As extreme weather continues to disrupt production, Mark Morley (left) writes that manufacturers need to take a closer look at how they are protecting their supply chains both physically and digitally.  

The current flooding crisis gripping much of the UK highlights how vulnerable global supply chain and transport networks are to disruption. 

Globalisation has helped to fuel trade, consumption and economic growth, but also means events such as natural disasters and extreme weather have even more widespread economic consequences, including for the automotive supply chain. As if the rain and winds weren't enough, snow and extreme cold have even been disrupting car production in unexpected places, including the US south and Japan.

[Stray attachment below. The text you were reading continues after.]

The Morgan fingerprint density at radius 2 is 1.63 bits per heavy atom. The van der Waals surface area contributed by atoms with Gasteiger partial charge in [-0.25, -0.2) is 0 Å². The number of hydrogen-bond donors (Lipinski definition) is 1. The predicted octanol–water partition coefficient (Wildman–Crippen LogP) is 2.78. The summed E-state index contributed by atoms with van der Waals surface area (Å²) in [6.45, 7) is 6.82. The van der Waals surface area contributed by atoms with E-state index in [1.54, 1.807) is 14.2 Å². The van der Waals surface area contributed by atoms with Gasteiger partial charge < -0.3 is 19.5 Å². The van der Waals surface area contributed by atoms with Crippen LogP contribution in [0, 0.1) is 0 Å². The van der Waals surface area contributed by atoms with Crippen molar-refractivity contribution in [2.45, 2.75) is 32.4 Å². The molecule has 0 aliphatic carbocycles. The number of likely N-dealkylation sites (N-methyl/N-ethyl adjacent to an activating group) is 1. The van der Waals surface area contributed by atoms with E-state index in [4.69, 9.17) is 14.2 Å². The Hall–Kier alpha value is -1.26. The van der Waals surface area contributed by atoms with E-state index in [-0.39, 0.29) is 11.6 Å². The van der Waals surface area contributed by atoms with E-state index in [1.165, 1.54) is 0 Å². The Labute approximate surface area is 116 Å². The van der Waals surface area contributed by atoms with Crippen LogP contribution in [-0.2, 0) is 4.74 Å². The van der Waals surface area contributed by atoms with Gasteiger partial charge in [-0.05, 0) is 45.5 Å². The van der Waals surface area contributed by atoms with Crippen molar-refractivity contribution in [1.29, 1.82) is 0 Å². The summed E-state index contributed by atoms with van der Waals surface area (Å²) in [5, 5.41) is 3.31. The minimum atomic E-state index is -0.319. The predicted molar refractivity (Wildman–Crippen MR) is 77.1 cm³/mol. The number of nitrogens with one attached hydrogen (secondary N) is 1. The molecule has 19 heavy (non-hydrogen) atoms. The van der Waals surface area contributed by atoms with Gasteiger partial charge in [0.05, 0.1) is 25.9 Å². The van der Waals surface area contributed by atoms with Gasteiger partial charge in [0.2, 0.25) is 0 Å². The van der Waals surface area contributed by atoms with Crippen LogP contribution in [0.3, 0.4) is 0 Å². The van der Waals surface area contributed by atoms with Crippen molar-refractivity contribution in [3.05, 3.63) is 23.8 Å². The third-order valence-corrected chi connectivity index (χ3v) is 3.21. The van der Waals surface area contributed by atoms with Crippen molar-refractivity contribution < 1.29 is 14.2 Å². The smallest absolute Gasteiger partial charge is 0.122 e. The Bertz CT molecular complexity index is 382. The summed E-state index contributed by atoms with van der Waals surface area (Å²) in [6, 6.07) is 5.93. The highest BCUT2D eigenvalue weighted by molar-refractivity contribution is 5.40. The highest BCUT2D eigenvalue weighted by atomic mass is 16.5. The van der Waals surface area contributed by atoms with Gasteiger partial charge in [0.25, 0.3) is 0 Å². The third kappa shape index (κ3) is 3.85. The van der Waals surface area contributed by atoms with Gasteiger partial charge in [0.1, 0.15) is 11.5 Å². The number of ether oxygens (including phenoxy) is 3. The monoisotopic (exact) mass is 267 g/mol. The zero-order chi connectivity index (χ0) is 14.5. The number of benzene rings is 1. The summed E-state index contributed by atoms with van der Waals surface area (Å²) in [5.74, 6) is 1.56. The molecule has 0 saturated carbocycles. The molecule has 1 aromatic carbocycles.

A recent history of disaster

Recent examples of extreme weather and natural disasters disrupting supply chains include:

UK floods (2013-2014) – The highest rainfall levels since 1910 have led to prolonged flooding across the country. Businesses have been severely impacted, and there has been substantial disruption to road and rail infrastructure. Some analysts have predicted costs of more than £1 billion ($1.66 billion) to the UK economy. 
European floods (2013) – Significant rainfall in Eastern Europe had a major impact on manufacturing companies last year. Porsche was forced to temporarily close its factory in Germany after floods in the Czech Republic halted the supply of Cayenne bodies by rail from the Volkswagen plant where they are built in Bratislava, Slovakia.